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Pro Teams: Name Your Price, Sport


To win last year's World Series, the Anaheim Angels relied on gritty pitching, defensive wizardry--and the Rally Monkey. Nearly every time the chimp, whose last big act was the movie Ace Ventura: Pet Detective, appeared on the electronic scoreboard, the Angels scored late-inning runs. These days it's Walt Disney Co. (DIS), which owns the Angels, that could use a little monkey magic. Three years after putting the team on the market, Disney is still waiting for its first serious offer.

Disney isn't alone. Fast fleeting are the days when major-league franchise owners could cash out after years of losing millions and still realize substantial rewards. As many as 20 teams from the big four sports are now on the block, creating the biggest glut in decades.

Why? In the old days, fat cats used to plunk down bags of money for a chance to pal around with a Gretzky or a Jordan, and companies saw synergies everywhere. Now, Wall Street's dog days have turned billionaires into mere millionaires, and corporations are selling noncore businesses. And money from TV contracts, after climbing for years, is looking less robust. "Sports teams are today's Internet stocks," says Peter V. Ueberroth. The former baseball commissioner says he's interested in buying the Angels, "but I'm not going to get into an auction."

Legendary clubs like Boston's Red Sox and Celtics, both sold in the past year, can still command top dollar. But for teams without marquee names, reality is setting in. Disney, which lost an estimated $14 million on the Angels while winning the Series, is likely to get closer to $225 million than the $300 million it had sought two years back, say investment bankers. One reason is that potential buyers can also shop for the Minnesota Twins, Montreal Expos, Atlanta Braves, or even the Los Angeles Dodgers. On Jan. 21, Rupert Murdoch, who has a history of backing losing investments if they help his News Corp. (NWS) empire, hired investment bankers Allen & Co. to sell the Dodgers.

The situation is worse in pro hockey, where investment bankers say as many as 10 of the NHL's 30 teams are up for sale. Without salary caps, player costs have skyrocketed, sending the Buffalo Sabres and Ottawa Senators to bankruptcy court. The hockey glut includes Disney's Mighty Ducks of Anaheim, being peddled by Lehman Brothers, and the Atlanta Thrashers, one of three teams AOL Time Warner Inc. (AOL) has indicated it would be willing to unload as it struggles to slash debt.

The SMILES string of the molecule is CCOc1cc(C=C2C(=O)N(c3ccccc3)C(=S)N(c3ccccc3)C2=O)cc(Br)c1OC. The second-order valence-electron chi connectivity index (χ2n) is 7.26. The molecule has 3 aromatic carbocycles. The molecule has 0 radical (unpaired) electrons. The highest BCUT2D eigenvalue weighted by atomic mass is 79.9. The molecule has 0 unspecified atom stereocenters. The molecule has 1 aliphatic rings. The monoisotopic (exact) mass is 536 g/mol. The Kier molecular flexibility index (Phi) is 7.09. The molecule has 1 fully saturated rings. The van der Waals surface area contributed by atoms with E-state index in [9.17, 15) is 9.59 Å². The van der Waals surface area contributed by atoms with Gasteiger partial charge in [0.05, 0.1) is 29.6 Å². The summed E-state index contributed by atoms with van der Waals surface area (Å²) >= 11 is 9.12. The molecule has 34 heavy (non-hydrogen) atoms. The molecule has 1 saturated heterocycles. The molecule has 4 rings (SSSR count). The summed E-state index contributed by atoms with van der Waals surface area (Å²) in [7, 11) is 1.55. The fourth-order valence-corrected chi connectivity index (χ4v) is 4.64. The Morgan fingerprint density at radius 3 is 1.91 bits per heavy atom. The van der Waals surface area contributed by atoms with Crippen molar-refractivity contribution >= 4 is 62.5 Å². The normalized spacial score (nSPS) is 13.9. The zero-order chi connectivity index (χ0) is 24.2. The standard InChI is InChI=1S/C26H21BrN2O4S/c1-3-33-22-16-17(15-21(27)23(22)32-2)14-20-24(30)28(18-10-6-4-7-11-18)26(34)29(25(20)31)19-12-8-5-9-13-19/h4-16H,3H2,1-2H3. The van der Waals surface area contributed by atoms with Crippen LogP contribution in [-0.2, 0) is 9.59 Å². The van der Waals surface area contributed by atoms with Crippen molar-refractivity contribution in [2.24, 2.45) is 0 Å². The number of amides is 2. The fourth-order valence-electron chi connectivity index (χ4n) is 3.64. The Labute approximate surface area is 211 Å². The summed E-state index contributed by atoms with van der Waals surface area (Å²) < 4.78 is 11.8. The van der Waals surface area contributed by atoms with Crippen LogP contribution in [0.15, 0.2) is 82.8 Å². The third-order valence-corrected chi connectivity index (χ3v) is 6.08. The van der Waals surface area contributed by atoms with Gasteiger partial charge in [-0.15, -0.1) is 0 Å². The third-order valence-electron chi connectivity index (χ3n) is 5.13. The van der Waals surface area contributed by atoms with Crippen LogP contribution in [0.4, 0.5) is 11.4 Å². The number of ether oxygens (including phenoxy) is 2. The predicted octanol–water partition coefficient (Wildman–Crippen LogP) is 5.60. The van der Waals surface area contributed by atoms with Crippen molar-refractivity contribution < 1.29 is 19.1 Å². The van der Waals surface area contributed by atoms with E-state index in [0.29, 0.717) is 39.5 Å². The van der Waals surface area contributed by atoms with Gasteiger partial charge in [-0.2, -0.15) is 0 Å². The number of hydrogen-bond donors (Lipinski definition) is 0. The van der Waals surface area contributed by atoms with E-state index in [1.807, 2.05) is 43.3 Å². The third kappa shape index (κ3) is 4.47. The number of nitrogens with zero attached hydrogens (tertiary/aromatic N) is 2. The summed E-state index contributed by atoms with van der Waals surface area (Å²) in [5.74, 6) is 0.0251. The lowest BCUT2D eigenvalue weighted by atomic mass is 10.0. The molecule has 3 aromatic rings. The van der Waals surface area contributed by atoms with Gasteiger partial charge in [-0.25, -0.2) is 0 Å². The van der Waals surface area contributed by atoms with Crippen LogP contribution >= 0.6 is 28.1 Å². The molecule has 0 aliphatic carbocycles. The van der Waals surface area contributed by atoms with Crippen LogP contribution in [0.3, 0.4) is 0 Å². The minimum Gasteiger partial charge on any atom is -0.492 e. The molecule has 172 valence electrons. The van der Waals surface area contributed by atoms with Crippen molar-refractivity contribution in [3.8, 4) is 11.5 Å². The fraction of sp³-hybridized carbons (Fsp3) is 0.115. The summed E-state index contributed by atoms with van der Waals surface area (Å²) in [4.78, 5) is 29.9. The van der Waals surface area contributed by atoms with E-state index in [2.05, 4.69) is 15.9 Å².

The problem is, there don't seem to be many buyers. Owners of the NBA's Cleveland Cavaliers and Orlando Magic took their teams off the market last year when offers were too low. Even a team in the NFL, the most profitable league, can go begging. Minnesota owner Billy Joe "Red" McCombs, who has been unable to get the state to help pay for a new stadium, is said to have hired J.P. Morgan Securities to shop the Vikings but has found no offers worth pursuing. McCombs did not return calls. "Owners out there used to look at sports teams like art that appreciated over time," says Jeffrey S. Phillips of investment banker Houlihan, Lokey, Howard & Zukin. "Now they want to see the financials."

That has already driven down multiples. Carl H. Lindner paid $67 million in 1999 for Marge Schott's controlling stake in the Cincinnati Reds--3.8 times that year's revenues, says investment banker John Moag of Moag & Co. Prices are now closer to twice revenues and for hockey, probably lower, he says. "We used to get seven or eight [buyers]," adds Moag. "Now we're getting two or three."

That's hardly good news for Murdoch. He bought the Dodgers in 1997 for a then-record $310 million, lost nearly $200 million by hiring high-priced players who didn't perform, and probably won't get more than $400 million--a $100 million loss. In need of cash to buy the DirecTV satellite service, he may have to throw in his local Fox Sports cable outlet to close any deal. Surely, Murdoch can be forgiven for thinking that nearly 45 years after Da Bums moved to L.A. from Brooklyn, they're still living up to their nickname. By Ronald Grover in Los Angeles


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